This brings us to today. A handful of growth stocks have been the spark in this stock market rally. Because pundits like “nifty” names, they came up with one for this era – The FANG (Facebook, Amazon, Netflix, and Google) stocks. This sounds cool, but it is kind of forced. There are really five very important companies to this rally, and Google changed its name to Alphabet which ruined the acronym already: Facebook, Amazon, Apple, Microsoft, and Alphabet (the FAAMA stocks?). Growth stocks took the lead in this rally beginning in 2014. In this 3 ½ year period, the Russell 1000 (an index of the 1000 largest companies in the US) expanded by $5.2 trillion or 26.4%. The FAAMA stocks contributed $1.4T of that total, or 27% of the entire increase and averaged a total return of 91.5% during the period.

If we add in a few more well-known high fliers [Tesla, Netflix, and Nvidia (they make 3D graphic chips for virtual reality and gaming systems)], the total contribution rises to $1.5T with an average gain of 99.6%. Those extra companies allow us to get a new acronym: FATMANNA. The old guard growth names in the Nifty 50/now 30 climbed $0.4T for an average gain of 12.4%.

A couple of observations on this group are worth noting. As earnings have not grown 100% in the last 3 ½ years, it is a mathematical certainty that their stock returns going forward will be lower, and probably by a significant margin. Secondly, all of those companies are technology companies, or at least very technology dependent in the case of Amazon, Tesla, and Netflix. This makes it feel more like the ‘90s tech rally. There are, however, very important differences to that time period. These companies all make money (with the exception of Tesla). Tech companies that don’t, or seem faddish, haven’t done well; Twitter and Snapchat have fallen over 30%. The FATMANNAs resemble the Nifty Fifty growth names in that they are dominant in their industries and are growing much faster than the market. Anxious of the slow growth environment, investors are willing to pay up for these stocks.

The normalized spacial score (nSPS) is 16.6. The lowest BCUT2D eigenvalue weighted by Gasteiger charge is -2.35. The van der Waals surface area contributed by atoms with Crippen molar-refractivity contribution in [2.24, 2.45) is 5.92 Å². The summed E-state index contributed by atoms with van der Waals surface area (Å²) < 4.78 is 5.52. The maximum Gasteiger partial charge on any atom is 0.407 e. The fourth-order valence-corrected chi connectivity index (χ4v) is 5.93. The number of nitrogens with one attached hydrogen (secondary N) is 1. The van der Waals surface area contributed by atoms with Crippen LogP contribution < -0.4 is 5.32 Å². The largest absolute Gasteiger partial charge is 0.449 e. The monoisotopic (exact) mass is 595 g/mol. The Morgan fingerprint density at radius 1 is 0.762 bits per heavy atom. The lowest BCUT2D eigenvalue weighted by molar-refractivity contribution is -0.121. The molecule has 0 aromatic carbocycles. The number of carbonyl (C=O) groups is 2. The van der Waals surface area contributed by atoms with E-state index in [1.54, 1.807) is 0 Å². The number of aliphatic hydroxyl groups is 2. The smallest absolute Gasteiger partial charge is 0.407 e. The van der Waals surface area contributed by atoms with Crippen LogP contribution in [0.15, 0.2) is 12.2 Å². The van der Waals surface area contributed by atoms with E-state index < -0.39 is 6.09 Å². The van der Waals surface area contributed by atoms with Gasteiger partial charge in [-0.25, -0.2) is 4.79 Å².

As an aside, I’d like to highlight one company that participated in both this rally and the ‘90s tech rally for an important point. Microsoft was as dominant then as any company today or in the past. They sell a high margin product that most people need with very high barriers to entry and an entire ecosystem built around them. The company traded at a multiple of 80x earnings in 1999. It was thought that they would take over the world. During the next decade, earnings grew from $7.6B to $20.7B. However, the price was too high, and the stock price actually fell 36% during this very profitable period. The point is that while investors were correct to identify this company as a very important, high growth company, there just comes a point where the price paid for the expected earnings growth is no longer justified.

How high is too high? Microsoft and Alphabet are at 33 times earnings with Facebook at 40 today. Amazon and Netflix are in the 200x range, and Tesla doesn’t have earnings. Apple is at a downright reasonable multiple of 17, but the company is nearly $1.0T large. In fact, if the first five companies I mentioned (FAAMA) were combined as one, it would be worth $2.9T in market capitalization. In order for it to grow 10%, it would need to add $290MM. To put that number in perspective, Wells Fargo bank is the 10th largest company in America, and it is only $260MM. In other words, in order for these five companies to grow just 10%, it would need to add a company the size of a 165 year-old bank to their collective coffers. There are limits to growth at that size unless these five companies do indeed take over America.

So what does that mean for investors today? We are not at the extremes of either the Nifty Fifty or the dot.com eras. Thus, there is room for this trend to continue. Having said that, in the long run, I can’t imagine the FATMANNAs returning above average returns at this point. The most likely scenario, in my opinion, is the rest of the world starts to catch up. International stocks should do better than US stocks as their economies finally start to grow. Also, more stocks in the Russell 1000 will rise to narrow the valuation gap. This should last until we start to see strains in the global economy. If the market does take an unexpected turn for the worst, I’d imagine the FATMANNAs will lead the way if for no other reason than these stocks are the most liquid and largest companies in the indexes that more and more investors are utilizing in their portfolios. Regardless, enjoy the calmness of this summer. We’ll keep looking over your shoulders for that 300-pound lineman.